Sunday, December 04, 2011
Branding and Digital: Part 2
About 13 years ago when I was just getting into the business, I would have never thought really about doing what I do today. If someone had asked me in an interview for my first job if I ever thought I'd be creating campaigns where users used a app on a branded Facebook page to control a water gun as part of a game to melt ice and free a cup of a client's product to win a prize, I'd have thought it would be awesome and cool, but possible? No way. Nor would I have thought that I'd ever need to come up with an idea like that.
What was happening then was that people were building websites. In fact, one of my first projects at my first agency out of school was working on redoing the agency brochure and website. Soon there after, we were also getting into banner ads. Good old 15K gifs. Oh yeah. Super sexy. But I was at a traditional agency where those were asks of clients for whom we were also doing radio, TV, print and collateral. The approach to digital was as it was for any other project. There was a brief. There was a copywriter/art director team that brainstormed ideas together. Comps were boarded up for presentations.
After that job, I continued working on digital as it grew and became more of a staple. But, a lot of it was also being done by folks with more of a tech background. It wasn't about the idea. It was about repurposing the TV spot or print ad for the web that the "branding" agency created. Digital or interactive shops weren't seen as having the talent to create something new. And, at the start of digital only shops, that might have been the case.
Thank god things have changed.
I'll be honest. It bothered me a lot that I had clients and even employers who didn't think that it was OK for a good idea to come from the digital shop. I've heard things like "That's branding. Our broadcast agency handles that." Really? So you'd lose out on a great idea, just because it didn't come from the right people? Now, that takes us down a different path, but seriously, this is the kind of thing that has been going on. You also had copywriters and designers working separately, even though Bernbach's efforts showed how much better the work tends to be when you team them up together.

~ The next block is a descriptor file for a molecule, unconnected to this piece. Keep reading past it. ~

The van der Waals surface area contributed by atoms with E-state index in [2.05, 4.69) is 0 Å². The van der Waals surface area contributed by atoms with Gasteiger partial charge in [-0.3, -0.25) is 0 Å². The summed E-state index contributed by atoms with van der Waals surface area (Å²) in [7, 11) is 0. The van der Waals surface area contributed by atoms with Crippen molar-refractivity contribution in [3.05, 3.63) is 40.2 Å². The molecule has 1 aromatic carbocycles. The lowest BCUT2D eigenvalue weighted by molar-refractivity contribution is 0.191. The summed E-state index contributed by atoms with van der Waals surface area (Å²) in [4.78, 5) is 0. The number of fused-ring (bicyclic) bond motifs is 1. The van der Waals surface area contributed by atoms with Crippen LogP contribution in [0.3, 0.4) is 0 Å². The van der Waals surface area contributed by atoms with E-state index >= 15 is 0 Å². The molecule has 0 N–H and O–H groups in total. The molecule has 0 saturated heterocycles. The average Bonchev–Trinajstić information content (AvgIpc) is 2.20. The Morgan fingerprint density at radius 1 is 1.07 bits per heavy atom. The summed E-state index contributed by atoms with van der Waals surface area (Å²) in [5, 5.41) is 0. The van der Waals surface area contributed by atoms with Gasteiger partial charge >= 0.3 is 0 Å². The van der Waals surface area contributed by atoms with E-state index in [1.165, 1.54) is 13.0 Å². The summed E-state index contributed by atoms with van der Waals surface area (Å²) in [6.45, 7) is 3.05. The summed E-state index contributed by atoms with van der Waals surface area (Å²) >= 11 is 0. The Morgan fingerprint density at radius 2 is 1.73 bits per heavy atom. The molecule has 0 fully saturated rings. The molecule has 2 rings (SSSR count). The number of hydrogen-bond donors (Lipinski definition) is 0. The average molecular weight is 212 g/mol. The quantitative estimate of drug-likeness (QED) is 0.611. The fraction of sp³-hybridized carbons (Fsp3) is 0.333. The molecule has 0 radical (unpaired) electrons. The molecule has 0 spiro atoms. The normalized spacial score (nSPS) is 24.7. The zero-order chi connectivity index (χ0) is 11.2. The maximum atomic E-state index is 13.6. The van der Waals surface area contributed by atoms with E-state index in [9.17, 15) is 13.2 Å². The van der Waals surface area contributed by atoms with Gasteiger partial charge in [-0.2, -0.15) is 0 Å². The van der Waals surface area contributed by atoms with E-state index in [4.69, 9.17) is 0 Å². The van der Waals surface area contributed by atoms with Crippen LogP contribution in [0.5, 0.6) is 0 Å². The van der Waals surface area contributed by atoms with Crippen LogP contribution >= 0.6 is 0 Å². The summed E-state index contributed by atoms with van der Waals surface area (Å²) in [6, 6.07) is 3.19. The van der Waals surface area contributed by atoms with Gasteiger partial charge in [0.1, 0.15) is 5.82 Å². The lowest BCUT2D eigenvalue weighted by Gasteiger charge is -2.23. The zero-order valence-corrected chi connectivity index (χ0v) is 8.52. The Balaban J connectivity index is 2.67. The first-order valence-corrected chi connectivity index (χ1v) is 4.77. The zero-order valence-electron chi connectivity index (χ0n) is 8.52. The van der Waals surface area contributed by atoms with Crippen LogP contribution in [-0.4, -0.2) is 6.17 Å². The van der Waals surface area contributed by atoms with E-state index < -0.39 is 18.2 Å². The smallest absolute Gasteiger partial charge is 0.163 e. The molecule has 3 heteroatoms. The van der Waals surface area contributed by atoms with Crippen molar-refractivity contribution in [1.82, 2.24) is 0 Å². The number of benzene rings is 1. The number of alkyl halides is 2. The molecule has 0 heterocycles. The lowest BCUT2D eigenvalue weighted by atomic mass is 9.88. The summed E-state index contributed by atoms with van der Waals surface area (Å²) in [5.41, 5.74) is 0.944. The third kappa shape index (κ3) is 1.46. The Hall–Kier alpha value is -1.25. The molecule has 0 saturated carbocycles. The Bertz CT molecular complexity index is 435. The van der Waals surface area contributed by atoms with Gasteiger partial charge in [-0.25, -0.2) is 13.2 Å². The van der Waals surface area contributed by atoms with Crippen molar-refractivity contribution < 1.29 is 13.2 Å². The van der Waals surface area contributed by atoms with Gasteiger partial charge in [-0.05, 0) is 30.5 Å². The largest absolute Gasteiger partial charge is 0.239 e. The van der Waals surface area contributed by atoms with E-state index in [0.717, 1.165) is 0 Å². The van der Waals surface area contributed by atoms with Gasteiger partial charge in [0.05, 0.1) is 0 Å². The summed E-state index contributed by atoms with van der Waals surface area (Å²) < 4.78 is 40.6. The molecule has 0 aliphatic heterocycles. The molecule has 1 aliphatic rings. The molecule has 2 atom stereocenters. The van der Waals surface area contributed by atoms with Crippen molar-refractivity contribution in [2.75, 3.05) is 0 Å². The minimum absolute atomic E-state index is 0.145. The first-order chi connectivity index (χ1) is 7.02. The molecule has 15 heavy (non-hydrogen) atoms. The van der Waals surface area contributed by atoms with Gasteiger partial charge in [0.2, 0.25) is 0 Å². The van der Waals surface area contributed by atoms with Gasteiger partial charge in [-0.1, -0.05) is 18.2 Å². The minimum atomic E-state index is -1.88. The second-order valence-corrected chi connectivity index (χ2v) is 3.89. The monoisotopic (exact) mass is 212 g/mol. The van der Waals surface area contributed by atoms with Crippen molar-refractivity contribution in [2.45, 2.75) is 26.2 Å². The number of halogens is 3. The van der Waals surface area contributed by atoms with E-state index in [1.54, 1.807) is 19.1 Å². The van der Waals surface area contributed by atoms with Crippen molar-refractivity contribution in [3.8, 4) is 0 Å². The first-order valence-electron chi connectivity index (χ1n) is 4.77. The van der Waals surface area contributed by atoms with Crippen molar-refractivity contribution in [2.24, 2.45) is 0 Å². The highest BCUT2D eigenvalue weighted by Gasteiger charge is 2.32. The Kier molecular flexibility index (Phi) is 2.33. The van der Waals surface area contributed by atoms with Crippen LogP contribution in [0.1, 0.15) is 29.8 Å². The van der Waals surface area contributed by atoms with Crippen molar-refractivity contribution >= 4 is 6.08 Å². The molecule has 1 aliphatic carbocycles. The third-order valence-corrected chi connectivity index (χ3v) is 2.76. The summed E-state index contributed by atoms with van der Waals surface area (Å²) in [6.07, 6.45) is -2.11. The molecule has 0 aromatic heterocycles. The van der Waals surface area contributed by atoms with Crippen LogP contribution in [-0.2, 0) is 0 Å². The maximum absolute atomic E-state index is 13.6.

So, what's changed and why?
Well, for one, digital shops are actually seeking out conceptual thinkers. They're looking for the storytellers. They're looking for more well-rounded creatives, technologists, and even account people and then designing better ways for them to work together. That's a huge piece of it.
I think the other is a function of integration. With that there has already been a couple trend cycles of agencies trying to do everything/be full-service or being very specialized. There's a sway back and forth over time as clients think they want one or the other. But what they really want is integration. No matter which agency comes up with the main idea, they want all agencies playing nice around that big idea so it is seamless to the consumer. Well, sure, great. We all want that. Unfortunately, in order to get there, a lot of times it forces agencies to compete against each other. This has caused those digital only shops to look outward and try to learn from the bigger agencies who may at one time be winning more accounts than them depending on where in the cycle we are. Rather than trying to create a new structure, they've looked to the way in which traditional agencies have set themselves up. They also started bringing in more people who had started at those agencies, brought the ideas with them and implemented them because that's what they knew.
And then there's the agencies who were full service to begin with, and remained that way and added digital as just another offering, like GSP and W+K.
With only about 15 years under its belt, digital is still new. It's still figuring out what it is and what it needs to be...and what it wants to be.
Go back and read Branding and Digital: Part 1.